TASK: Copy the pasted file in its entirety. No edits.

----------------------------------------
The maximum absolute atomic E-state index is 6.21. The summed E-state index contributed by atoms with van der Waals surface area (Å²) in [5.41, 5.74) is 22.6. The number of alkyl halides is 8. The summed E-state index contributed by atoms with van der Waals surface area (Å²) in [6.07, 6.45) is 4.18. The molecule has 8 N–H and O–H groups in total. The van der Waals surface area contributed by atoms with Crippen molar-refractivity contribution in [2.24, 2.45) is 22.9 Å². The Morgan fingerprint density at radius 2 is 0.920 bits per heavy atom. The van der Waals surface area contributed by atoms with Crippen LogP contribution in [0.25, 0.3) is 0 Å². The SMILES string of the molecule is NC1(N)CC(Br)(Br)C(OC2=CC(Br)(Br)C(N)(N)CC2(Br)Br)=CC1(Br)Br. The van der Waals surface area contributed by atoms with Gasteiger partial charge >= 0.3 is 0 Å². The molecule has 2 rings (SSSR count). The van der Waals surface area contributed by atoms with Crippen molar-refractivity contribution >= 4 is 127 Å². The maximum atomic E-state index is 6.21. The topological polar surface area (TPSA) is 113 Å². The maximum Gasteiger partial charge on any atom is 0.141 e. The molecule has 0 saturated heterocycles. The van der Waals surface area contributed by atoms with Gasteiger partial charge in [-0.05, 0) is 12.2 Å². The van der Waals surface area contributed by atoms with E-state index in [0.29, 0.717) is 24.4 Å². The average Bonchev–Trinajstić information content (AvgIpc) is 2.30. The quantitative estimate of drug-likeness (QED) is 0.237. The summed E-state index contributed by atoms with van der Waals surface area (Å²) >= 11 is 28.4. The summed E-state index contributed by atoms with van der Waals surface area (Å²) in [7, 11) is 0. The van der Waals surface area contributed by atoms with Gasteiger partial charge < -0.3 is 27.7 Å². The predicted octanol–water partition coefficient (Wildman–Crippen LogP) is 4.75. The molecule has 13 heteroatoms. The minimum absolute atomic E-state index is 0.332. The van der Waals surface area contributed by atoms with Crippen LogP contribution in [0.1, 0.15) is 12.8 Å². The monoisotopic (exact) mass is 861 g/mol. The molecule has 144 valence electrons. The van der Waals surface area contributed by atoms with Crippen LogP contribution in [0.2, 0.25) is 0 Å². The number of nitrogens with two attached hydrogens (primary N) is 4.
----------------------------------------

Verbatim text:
The maximum absolute atomic E-state index is 6.21. The summed E-state index contributed by atoms with van der Waals surface area (Å²) in [5.41, 5.74) is 22.6. The number of alkyl halides is 8. The summed E-state index contributed by atoms with van der Waals surface area (Å²) in [6.07, 6.45) is 4.18. The molecule has 8 N–H and O–H groups in total. The van der Waals surface area contributed by atoms with Crippen molar-refractivity contribution in [2.24, 2.45) is 22.9 Å². The Morgan fingerprint density at radius 2 is 0.920 bits per heavy atom. The van der Waals surface area contributed by atoms with Crippen LogP contribution in [0.25, 0.3) is 0 Å². The SMILES string of the molecule is NC1(N)CC(Br)(Br)C(OC2=CC(Br)(Br)C(N)(N)CC2(Br)Br)=CC1(Br)Br. The van der Waals surface area contributed by atoms with Gasteiger partial charge >= 0.3 is 0 Å². The molecule has 2 rings (SSSR count). The van der Waals surface area contributed by atoms with Crippen molar-refractivity contribution >= 4 is 127 Å². The maximum atomic E-state index is 6.21. The topological polar surface area (TPSA) is 113 Å². The maximum Gasteiger partial charge on any atom is 0.141 e. The molecule has 0 saturated heterocycles. The van der Waals surface area contributed by atoms with Gasteiger partial charge in [-0.05, 0) is 12.2 Å². The van der Waals surface area contributed by atoms with E-state index in [0.29, 0.717) is 24.4 Å². The average Bonchev–Trinajstić information content (AvgIpc) is 2.30. The quantitative estimate of drug-likeness (QED) is 0.237. The summed E-state index contributed by atoms with van der Waals surface area (Å²) >= 11 is 28.4. The summed E-state index contributed by atoms with van der Waals surface area (Å²) in [7, 11) is 0. The van der Waals surface area contributed by atoms with Gasteiger partial charge < -0.3 is 27.7 Å². The predicted octanol–water partition coefficient (Wildman–Crippen LogP) is 4.75. The molecule has 13 heteroatoms. The minimum absolute atomic E-state index is 0.332. The van der Waals surface area contributed by atoms with Crippen LogP contribution in [0.1, 0.15) is 12.8 Å². The monoisotopic (exact) mass is 861 g/mol. The molecule has 144 valence electrons. The van der Waals surface area contributed by atoms with Crippen LogP contribution in [0.2, 0.25) is 0 Å². The number of nitrogens with two attached hydrogens (primary N) is 4.